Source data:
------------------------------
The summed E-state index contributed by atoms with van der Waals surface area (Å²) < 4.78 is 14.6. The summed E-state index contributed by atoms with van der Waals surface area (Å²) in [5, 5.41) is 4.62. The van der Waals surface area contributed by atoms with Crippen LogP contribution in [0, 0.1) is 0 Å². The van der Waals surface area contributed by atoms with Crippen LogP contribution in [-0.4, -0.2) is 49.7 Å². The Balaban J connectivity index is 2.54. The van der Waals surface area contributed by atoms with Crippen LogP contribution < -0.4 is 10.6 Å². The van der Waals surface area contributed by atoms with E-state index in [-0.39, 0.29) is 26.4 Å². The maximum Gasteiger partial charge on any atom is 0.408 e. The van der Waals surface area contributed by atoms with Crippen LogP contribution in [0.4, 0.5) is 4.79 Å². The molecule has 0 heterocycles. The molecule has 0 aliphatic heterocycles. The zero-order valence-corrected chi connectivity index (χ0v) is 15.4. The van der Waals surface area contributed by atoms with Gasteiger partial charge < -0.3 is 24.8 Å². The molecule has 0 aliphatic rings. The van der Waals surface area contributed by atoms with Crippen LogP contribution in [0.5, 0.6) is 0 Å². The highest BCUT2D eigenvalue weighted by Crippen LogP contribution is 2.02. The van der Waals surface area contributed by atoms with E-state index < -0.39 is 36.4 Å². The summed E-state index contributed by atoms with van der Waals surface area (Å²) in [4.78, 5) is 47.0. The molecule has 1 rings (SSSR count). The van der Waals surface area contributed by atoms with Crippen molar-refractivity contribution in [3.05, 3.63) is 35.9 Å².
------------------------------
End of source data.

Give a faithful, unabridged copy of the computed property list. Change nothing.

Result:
The summed E-state index contributed by atoms with van der Waals surface area (Å²) < 4.78 is 14.6. The summed E-state index contributed by atoms with van der Waals surface area (Å²) in [5, 5.41) is 4.62. The van der Waals surface area contributed by atoms with Crippen LogP contribution in [0, 0.1) is 0 Å². The van der Waals surface area contributed by atoms with Crippen LogP contribution in [-0.4, -0.2) is 49.7 Å². The Balaban J connectivity index is 2.54. The van der Waals surface area contributed by atoms with Crippen LogP contribution < -0.4 is 10.6 Å². The van der Waals surface area contributed by atoms with E-state index in [-0.39, 0.29) is 26.4 Å². The maximum Gasteiger partial charge on any atom is 0.408 e. The van der Waals surface area contributed by atoms with Crippen LogP contribution in [0.4, 0.5) is 4.79 Å². The molecule has 0 heterocycles. The molecule has 0 aliphatic heterocycles. The zero-order valence-corrected chi connectivity index (χ0v) is 15.4. The van der Waals surface area contributed by atoms with Gasteiger partial charge < -0.3 is 24.8 Å². The molecule has 0 aliphatic rings. The van der Waals surface area contributed by atoms with Crippen LogP contribution in [0.5, 0.6) is 0 Å². The highest BCUT2D eigenvalue weighted by Crippen LogP contribution is 2.02. The van der Waals surface area contributed by atoms with E-state index < -0.39 is 36.4 Å². The summed E-state index contributed by atoms with van der Waals surface area (Å²) in [4.78, 5) is 47.0. The molecule has 1 rings (SSSR count). The van der Waals surface area contributed by atoms with Crippen molar-refractivity contribution in [3.05, 3.63) is 35.9 Å².